Hello, 2020. This was the kind of optimism that filled people about 2020 on New Year’s Day. People looked forward to a new decade filled with new hopes, aspirations and vibes. Sanremo 2020 conveyed this as people enjoyed all the songs, the meme compilations and seeing their favourite celebrities. But the beginning of the 2020s later became many months of dread and sadness.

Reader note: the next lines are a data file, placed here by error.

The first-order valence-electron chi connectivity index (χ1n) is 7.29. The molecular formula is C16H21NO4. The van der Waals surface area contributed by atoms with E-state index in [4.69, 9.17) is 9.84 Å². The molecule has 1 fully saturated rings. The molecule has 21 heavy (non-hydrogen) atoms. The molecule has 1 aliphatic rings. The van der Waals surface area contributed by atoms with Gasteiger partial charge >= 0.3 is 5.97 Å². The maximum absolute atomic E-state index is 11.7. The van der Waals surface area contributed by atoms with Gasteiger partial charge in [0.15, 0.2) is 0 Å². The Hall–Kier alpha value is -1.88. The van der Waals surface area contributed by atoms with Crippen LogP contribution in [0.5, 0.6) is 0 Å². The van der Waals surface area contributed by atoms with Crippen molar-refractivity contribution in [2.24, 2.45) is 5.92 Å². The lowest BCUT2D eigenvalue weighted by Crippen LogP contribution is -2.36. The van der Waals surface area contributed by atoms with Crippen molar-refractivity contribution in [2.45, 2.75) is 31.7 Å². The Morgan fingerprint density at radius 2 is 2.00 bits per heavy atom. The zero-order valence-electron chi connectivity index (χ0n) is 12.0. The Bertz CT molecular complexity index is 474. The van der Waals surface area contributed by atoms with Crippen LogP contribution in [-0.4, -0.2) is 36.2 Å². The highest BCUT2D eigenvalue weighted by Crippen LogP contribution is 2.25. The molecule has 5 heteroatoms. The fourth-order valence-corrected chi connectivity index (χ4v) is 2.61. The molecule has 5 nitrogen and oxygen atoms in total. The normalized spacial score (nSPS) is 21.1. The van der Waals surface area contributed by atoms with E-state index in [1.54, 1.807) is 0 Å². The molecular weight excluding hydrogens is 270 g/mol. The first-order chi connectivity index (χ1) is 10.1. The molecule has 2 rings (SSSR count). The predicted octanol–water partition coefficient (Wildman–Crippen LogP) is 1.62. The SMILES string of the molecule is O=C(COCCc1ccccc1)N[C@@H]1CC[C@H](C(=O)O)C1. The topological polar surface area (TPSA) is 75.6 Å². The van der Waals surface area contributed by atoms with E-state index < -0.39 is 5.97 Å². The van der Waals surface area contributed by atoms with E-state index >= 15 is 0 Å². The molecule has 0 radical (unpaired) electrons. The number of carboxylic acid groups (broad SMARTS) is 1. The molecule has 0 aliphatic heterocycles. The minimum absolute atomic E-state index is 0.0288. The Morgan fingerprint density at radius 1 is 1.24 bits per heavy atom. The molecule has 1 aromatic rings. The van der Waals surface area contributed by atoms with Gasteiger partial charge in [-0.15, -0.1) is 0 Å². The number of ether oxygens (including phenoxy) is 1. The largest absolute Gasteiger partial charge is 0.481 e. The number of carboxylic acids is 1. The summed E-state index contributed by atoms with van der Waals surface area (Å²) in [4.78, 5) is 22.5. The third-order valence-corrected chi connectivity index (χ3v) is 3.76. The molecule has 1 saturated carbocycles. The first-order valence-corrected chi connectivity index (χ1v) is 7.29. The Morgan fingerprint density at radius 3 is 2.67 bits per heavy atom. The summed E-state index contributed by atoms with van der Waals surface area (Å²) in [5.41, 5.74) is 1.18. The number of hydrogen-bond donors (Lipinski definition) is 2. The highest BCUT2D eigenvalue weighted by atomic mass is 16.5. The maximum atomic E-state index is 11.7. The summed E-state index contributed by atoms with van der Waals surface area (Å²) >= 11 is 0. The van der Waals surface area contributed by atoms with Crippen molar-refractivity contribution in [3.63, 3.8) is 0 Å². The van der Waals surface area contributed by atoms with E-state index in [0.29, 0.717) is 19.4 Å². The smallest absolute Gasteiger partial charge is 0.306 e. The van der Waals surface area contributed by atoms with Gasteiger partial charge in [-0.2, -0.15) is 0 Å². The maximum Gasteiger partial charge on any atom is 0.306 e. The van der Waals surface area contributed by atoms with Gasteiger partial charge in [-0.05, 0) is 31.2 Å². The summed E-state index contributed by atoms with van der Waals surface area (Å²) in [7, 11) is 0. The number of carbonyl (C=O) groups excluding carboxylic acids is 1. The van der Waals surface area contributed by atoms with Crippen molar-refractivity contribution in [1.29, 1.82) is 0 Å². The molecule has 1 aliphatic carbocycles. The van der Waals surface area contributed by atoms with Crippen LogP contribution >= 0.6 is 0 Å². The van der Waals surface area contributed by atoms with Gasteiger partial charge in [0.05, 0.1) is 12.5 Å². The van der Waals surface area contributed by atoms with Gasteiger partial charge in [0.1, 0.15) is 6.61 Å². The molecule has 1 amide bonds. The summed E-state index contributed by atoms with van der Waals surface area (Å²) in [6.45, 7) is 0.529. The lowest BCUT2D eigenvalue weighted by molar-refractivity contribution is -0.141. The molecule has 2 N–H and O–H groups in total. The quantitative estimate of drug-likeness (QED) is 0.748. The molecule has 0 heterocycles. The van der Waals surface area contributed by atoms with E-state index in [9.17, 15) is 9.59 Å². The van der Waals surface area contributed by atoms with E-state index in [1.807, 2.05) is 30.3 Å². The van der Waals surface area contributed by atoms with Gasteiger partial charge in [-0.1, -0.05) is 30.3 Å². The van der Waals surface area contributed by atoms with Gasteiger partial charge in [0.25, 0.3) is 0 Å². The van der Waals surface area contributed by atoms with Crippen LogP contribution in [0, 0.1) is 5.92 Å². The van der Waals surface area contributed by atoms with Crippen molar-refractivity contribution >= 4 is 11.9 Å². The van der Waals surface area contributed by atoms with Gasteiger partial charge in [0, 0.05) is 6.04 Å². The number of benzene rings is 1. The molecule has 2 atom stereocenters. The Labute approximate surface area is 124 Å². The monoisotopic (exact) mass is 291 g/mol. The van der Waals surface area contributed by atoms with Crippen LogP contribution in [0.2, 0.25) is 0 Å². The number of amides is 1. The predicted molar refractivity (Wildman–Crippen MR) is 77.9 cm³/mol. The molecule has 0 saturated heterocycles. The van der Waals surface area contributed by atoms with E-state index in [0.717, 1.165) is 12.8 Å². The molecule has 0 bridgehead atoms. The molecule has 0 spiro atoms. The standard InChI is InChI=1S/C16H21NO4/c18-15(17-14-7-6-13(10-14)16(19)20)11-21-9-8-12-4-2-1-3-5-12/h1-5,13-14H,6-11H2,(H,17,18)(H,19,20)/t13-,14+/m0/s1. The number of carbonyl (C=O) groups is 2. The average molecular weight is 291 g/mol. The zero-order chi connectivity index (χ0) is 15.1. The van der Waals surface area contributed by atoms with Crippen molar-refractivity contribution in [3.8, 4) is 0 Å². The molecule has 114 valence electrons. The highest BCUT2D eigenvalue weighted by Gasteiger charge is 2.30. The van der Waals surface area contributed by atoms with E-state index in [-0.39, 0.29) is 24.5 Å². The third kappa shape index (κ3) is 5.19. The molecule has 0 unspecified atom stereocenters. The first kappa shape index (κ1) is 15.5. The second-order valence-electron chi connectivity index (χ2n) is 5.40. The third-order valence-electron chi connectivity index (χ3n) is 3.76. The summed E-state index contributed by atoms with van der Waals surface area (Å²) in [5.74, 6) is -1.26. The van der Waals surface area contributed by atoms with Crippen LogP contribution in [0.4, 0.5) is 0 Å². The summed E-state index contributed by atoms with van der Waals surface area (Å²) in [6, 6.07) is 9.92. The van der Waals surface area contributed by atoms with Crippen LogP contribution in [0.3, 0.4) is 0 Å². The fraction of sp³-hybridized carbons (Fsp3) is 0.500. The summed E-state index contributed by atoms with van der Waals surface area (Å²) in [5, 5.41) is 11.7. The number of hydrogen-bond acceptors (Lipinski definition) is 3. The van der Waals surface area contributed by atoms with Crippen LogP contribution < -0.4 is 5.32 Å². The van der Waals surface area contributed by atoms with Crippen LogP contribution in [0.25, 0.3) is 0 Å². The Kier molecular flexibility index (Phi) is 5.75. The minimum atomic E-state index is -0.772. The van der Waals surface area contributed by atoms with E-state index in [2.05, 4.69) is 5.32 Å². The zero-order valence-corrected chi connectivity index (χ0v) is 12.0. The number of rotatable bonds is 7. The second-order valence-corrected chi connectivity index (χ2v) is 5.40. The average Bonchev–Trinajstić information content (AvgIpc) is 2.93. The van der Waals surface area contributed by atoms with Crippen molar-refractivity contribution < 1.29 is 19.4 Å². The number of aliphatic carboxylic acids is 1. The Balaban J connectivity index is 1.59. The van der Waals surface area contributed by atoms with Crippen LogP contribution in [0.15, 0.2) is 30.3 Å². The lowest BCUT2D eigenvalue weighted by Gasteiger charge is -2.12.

COVID-19 happened. Many people fell sick, and many families lost loved ones. Bergamo in Northern Italy became the epicentre of Covid-19 which then spread throughout the entire country. Hospitals and hospital workers became overwhelmed with patients and Italy became the first European country to be affected by Covid-19 the most. Life changed for many young university students in Italy as they were forced to return home as they could no longer stay on their campuses. They and many others were forced to partake in online learning classes, something completely different to the norm. Giuseppe Conte, Italy’s Prime Minister at the time, called a national lockdown in March 2020 as cases skyrocketed to very alarming levels. Soon after, other European nations began to go into lockdowns (but not all of them did).